As the story goes, Dorothy made her escape from the house under cover of a hunt or masked ball and fled into the woods where John had been waiting, dressed in disguise. They fled the neighbourhood and were wed the following day.

Charming though the story is, we only have certainty on two facts: the marriage definitely took place in 1563 (though where remains another unsolved mystery) and, whatever the circumstances at the time, if there was an estrangement with Sir George due to an elopement or for any other reason, the matter was resolved within a relatively short time, for the couple took up residence at the Hall during the last few years of the gentleman’s life and inherited their share of the estate on his passing in 1565.

Could this house, therefore, be considered one of the most romantic in the country, with its charming situation, its air of mystery and romance, the walls rich in history and wrapped in the myth of a forbidden love?

In a film-maker’s eyes, it could well be, for Haddon Hall, in the present day, has association a-plenty with some of the most romantic stories of yesteryear - a perfect 'set', it has starred in adaptations of Charlotte Bronte’s Jane Eyre (on no less than three occasions) and Jane Austen’s Pride & Prejudice, whilst this year sees the 25th anniversary of the cult classic The Princess Bride's filming at the hall, where it had the role of Humperdinck's castle. It has also taken centre-stage in the films Elizabeth I and The Other Boleyn Girl, along with several television series, including Moll Flanders and The Prince and the Pauper.

Perhaps John Leyland, in his description of Haddon Hall in Articles on Derbyshire (1891) summed it up best:

“These charms of a truly English landscape, and an old English mansion, have long had, and must continue to have, a spell of fascination for the artist and the lover of the picturesque; what other place can wake such impressions of old-time greatness touched by the witchery of bygone romance? It is here - better, perhaps, than in any other spot in England - that we can grasp the conditions of life of the mediaeval and Tudor gentleman”.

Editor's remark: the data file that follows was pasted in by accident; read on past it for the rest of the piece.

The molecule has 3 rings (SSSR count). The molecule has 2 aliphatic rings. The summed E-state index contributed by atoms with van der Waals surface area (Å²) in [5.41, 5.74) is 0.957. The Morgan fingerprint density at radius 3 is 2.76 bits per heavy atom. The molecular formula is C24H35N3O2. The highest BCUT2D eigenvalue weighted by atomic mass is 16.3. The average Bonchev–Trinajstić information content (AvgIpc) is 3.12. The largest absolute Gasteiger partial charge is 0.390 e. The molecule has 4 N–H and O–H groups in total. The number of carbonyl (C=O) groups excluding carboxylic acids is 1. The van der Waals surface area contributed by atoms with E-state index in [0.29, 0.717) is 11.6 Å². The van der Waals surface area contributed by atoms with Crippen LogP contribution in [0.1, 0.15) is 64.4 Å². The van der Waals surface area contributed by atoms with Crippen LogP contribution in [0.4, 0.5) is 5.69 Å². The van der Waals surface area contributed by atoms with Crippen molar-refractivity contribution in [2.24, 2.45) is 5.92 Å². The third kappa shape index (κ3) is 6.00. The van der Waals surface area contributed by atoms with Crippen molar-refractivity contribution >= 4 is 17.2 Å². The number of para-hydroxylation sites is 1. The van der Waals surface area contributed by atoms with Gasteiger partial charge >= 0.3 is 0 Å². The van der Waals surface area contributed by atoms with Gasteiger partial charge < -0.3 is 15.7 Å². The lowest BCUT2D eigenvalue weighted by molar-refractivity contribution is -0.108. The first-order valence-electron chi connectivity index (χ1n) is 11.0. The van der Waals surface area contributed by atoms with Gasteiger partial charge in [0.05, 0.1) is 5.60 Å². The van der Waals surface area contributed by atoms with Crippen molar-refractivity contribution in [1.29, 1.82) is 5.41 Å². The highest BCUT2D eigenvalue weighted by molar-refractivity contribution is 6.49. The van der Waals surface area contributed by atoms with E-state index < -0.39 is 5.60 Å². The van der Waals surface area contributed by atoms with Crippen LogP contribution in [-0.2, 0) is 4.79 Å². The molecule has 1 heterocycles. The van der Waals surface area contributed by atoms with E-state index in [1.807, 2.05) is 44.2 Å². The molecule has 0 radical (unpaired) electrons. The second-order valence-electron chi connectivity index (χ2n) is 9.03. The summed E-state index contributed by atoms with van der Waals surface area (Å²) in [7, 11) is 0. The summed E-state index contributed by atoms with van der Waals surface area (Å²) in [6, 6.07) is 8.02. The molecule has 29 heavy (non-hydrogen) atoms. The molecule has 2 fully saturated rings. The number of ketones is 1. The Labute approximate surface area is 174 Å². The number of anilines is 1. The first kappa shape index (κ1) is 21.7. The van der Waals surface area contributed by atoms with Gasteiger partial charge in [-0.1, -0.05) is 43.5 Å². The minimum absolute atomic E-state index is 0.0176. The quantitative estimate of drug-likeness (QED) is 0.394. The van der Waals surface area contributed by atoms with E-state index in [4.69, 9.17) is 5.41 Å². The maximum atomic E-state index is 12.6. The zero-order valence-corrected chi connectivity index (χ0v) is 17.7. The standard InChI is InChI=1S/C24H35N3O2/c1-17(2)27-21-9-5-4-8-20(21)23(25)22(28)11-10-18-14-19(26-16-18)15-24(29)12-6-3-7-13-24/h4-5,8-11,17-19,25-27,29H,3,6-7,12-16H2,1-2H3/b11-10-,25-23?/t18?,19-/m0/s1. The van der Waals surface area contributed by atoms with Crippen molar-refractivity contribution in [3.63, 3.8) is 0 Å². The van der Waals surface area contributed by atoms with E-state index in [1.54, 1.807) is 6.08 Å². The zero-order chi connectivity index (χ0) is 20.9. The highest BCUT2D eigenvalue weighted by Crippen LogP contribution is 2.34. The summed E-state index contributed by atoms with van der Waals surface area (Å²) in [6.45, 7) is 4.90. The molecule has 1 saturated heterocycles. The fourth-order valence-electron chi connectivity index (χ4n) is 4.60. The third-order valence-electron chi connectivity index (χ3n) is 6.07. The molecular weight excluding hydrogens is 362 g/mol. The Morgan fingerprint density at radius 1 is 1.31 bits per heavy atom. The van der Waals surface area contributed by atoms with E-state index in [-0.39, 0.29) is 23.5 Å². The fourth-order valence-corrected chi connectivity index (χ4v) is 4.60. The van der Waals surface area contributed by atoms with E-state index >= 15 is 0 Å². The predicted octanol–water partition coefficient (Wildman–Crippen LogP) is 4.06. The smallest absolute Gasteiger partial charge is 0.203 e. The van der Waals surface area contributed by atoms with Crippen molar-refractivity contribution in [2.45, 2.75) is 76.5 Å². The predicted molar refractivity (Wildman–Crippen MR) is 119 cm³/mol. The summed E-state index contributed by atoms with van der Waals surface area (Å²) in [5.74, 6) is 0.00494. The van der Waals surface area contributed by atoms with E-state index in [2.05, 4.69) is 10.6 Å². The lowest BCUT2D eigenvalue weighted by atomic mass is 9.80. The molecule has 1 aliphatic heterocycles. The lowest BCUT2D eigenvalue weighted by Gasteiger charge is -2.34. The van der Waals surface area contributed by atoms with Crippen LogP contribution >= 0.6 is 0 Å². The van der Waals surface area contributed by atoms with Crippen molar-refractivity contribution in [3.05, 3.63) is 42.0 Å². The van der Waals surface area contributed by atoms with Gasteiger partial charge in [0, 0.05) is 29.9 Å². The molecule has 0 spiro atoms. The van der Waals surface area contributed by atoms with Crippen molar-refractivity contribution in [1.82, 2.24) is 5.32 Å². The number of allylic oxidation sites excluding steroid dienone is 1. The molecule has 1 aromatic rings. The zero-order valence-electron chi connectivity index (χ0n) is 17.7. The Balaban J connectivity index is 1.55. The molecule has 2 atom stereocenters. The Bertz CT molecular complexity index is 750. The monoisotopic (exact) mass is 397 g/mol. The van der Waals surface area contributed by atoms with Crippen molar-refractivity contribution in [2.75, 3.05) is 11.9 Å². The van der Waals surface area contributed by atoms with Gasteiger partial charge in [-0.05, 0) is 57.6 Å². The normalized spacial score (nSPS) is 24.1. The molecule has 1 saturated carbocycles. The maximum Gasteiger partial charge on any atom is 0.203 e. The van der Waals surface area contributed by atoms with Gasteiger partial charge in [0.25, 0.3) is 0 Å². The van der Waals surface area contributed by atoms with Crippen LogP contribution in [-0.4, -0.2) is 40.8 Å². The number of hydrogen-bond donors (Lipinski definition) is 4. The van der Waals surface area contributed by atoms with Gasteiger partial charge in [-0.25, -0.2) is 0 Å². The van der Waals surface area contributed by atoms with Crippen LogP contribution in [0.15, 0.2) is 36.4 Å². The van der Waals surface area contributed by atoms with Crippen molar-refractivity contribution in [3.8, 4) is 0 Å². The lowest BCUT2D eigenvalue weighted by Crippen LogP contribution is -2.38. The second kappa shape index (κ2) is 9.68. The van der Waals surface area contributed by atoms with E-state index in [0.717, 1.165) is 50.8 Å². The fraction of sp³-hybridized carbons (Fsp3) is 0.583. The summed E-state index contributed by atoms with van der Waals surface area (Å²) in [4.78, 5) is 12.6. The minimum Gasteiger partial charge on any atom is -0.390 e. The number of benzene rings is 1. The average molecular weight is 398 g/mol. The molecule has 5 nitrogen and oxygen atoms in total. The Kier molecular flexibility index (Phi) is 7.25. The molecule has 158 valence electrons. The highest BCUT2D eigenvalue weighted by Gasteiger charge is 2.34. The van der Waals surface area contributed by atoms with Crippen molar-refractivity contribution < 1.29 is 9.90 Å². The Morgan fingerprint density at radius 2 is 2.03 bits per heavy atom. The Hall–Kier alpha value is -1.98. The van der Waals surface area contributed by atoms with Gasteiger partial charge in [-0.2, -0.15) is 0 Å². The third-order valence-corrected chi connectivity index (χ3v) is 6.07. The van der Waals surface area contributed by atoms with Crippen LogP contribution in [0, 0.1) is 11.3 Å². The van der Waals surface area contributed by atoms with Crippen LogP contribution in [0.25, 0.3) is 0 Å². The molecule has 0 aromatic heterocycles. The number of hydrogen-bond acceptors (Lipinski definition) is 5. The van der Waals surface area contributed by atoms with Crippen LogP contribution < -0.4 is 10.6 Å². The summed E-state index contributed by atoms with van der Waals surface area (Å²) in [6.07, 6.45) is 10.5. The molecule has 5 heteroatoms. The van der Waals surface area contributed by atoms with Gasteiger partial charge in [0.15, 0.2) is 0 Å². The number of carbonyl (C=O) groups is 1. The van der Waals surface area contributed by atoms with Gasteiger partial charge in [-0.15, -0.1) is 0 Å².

So, if you are ever driving along the A6 in Derbyshire between Buxton and Matlock, keep an eye out for that break in the hedgerows. Stop a while, leave the car behind and step through the gatehouse for a wonderful journey into the past at Haddon Hall.


Sources: the official guide book to Haddon Hall, published by Heritage House Group.
Observations on Ancient Castles by Edward King, The History and Antiquities of Haddon Hall by S. Rayner and Articles on Derbyshire by John Leyland, all of which have been edited by David Trutt who has also written an introduction to each publication, can be found on David’s website at, where you can also find links to the documents and several others that relate to Haddon Hall and the legend of Dorothy Vernon.


Cassandra Grafton has always loved words, so it comes as no surprise that her favourite pastimes are to read and write. Having spent many years wishing to be a writer and many more dreaming of it, she finally took the plunge in 2002, offering short stories to online communities. A few years later, it was a natural next step to attempting a full length novel, and thus A Fair Prospect, a story inspired by Jane Austen’s Pride & Prejudice, was born.

A former college lecturer, Cassandra has two grown up children and splits her time between North Yorkshire, where she lives with her husband and two cats, and Regency England where she lives with her characters.


You can find Cassandra on:


A Fair Prospect is a tale of Darcy and Elizabeth. It is one story told across three volumes. The books are available in paperback in all the usual online bookstores and in eBook format in the Kindle, Nook and Kobo stores and in all eBook formats, including PDF, at Smashwords.